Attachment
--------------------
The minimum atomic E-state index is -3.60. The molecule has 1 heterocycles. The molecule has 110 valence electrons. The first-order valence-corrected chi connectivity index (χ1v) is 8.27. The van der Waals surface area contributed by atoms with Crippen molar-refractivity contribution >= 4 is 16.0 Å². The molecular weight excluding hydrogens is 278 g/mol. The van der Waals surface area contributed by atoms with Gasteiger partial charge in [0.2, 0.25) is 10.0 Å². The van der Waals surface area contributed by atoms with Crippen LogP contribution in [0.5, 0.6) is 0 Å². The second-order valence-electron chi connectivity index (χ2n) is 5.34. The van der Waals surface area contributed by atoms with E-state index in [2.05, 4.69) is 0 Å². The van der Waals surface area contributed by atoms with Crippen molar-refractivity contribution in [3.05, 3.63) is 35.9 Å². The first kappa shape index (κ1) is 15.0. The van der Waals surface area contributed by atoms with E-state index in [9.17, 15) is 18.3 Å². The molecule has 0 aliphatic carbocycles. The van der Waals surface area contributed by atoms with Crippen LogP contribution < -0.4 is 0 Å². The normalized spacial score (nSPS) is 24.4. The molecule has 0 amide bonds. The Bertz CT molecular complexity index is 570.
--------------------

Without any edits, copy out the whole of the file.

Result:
The minimum atomic E-state index is -3.60. The molecule has 1 heterocycles. The molecule has 110 valence electrons. The first-order valence-corrected chi connectivity index (χ1v) is 8.27. The van der Waals surface area contributed by atoms with Crippen molar-refractivity contribution >= 4 is 16.0 Å². The molecular weight excluding hydrogens is 278 g/mol. The van der Waals surface area contributed by atoms with Gasteiger partial charge in [0.2, 0.25) is 10.0 Å². The van der Waals surface area contributed by atoms with Crippen LogP contribution in [0.5, 0.6) is 0 Å². The second-order valence-electron chi connectivity index (χ2n) is 5.34. The van der Waals surface area contributed by atoms with E-state index in [2.05, 4.69) is 0 Å². The van der Waals surface area contributed by atoms with Crippen molar-refractivity contribution in [3.05, 3.63) is 35.9 Å². The first kappa shape index (κ1) is 15.0. The van der Waals surface area contributed by atoms with E-state index in [9.17, 15) is 18.3 Å². The molecule has 0 aliphatic carbocycles. The van der Waals surface area contributed by atoms with Crippen LogP contribution < -0.4 is 0 Å². The normalized spacial score (nSPS) is 24.4. The molecule has 0 amide bonds. The Bertz CT molecular complexity index is 570.